IMF with Positive Outlook for Guatemala

For the entity, "growth has been accelerating since mid-2018 after three years of weak performance," and a variation of 3.4% of GDP is expected for 2019.

Tuesday, May 7, 2019

Backed by a positive fiscal boost, the recovery of exports after last year's decline resulting from a deterioration in the terms of trade, and the dynamism of private investment. Growth would peak at 3.7% in 2021, before converging towards the potential rate of 3.5% by 2024, the International Monetary Fund reported after its last visit to the country.

See "Guatemala: Growth Projections Improve" and "Economic Outlook for the New Year"

From the IMF report:

May 6, 2019. Underpinned by a strong macroeconomic framework, fundamentals remain strong and growth prospects are positive aided by supportive fiscal and monetary policies. Over the medium term, higher and more inclusive growth is key to meaningfully lift Guatemalans’ living standards. Building consensus on long-awaited business climate and public sector reforms would promote private sector growth and the attainment of the Sustainable Development Goals (SDGs).

An Improving Outlook Aided by a Supportive Policy Mix

1. Near-term growth is poised for a rebound amidst well-anchored inflation expectations. Growth has revived since mid-2018 after three years of weaker performance. Staff projection is for 3.4 percent in 2019 propelled by a positive fiscal impulse, exports recovery after last year’s slump due to weaker terms of trade, and investment momentum. Growth would peak at 3.7 in 2021, before converging to its potential rate of 3½ percent by 2024, while inflation is projected to remain within the 4±1 percent target. The current account balance is expected deteriorate to -1½ percent of GDP by 2024, nonetheless foreign reserves would remain within comfortable ranges.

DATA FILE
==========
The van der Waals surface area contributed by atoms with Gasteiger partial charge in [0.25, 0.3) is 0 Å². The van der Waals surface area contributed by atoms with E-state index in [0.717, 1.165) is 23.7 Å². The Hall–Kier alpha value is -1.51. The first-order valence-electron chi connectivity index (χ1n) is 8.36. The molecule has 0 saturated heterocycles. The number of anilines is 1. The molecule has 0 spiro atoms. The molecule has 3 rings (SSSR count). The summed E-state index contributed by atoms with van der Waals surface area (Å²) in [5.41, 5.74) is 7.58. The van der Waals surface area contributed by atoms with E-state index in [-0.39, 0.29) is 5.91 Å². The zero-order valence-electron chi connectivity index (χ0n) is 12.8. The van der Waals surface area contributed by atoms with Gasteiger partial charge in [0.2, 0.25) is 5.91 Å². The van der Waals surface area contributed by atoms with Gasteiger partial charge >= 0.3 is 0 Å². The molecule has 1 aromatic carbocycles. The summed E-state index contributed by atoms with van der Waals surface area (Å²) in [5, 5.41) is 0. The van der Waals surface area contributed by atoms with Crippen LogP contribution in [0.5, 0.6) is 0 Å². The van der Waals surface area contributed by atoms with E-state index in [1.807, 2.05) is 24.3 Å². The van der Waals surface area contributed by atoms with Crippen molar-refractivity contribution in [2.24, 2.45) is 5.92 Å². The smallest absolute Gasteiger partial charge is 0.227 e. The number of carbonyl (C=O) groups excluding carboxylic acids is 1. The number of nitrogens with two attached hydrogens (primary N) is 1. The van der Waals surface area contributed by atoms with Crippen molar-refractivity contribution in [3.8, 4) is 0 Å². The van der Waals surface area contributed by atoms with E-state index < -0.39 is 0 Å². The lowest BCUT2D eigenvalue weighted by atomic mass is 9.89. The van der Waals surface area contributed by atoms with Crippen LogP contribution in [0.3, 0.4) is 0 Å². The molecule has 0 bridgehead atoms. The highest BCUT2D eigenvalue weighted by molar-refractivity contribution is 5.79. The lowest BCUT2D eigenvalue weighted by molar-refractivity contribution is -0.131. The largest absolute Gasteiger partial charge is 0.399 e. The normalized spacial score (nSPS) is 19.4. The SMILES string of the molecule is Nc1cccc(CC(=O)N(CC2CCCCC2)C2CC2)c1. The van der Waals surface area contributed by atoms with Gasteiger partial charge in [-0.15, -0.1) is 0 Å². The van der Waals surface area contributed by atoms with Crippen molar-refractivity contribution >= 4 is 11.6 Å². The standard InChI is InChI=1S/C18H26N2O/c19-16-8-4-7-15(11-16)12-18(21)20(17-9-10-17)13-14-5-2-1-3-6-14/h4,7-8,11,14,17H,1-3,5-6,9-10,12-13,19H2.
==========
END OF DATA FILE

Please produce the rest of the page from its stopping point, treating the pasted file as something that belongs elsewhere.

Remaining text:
2. Risks to the outlook are tilted to the downside. External risks originate from a growth slowdown in the U.S. and other regional trading partners. The main domestic risk stems from lagged implementation of business climate reforms and drifting anti-corruption efforts, which would dampen investment prospects. On the upside, the timely creation of a government-sponsored agency, alongside the deepening of existing trade agreements, would invigorate exports prospects.

3. Fiscal and monetary policy support to demand is appropriate and should extend into the near term. In line with Fund’s advice, the macroeconomic policy mix has been geared towards supporting demand.

  • Fiscal policy. The fiscal deficit is expected to widen to 2.2 percent of GDP by year-end, and to 2.4 percent next year, enabling a cumulative fiscal impulse of 1 percent of GDP over 2018−20. Spending momentum from easier awarding of government projects, and from the Ministry of Finance’s closer coordination with the General Comptroller office and with executing agencies, should extend into the near term. Going forward, as the economy operates near its potential, the deficit is set to stabilize around its historical mark of about 2 percent.
  • Monetary policy. Accommodative monetary conditions allowed for a turnaround in credit since mid-2018 in tandem with domestic demand. The accommodative stance should continue as the output gap closes amid well-anchored inflation expectations. Gradual normalization should follow suit as the economy grows above potential (2021 by staff projections). Banguat’s strong monetary policy management has been paramount to anchoring inflation expectations and, going forward, additional enhancements to the inflation targeting could be considered, including greater FX flexibility (as observed in 2018), secondary market development (via the adoption of the securities market law and the dematerialization of securities), and refinements to the forward-looking communication strategy, building on a proven record of anchoring inflation expectations.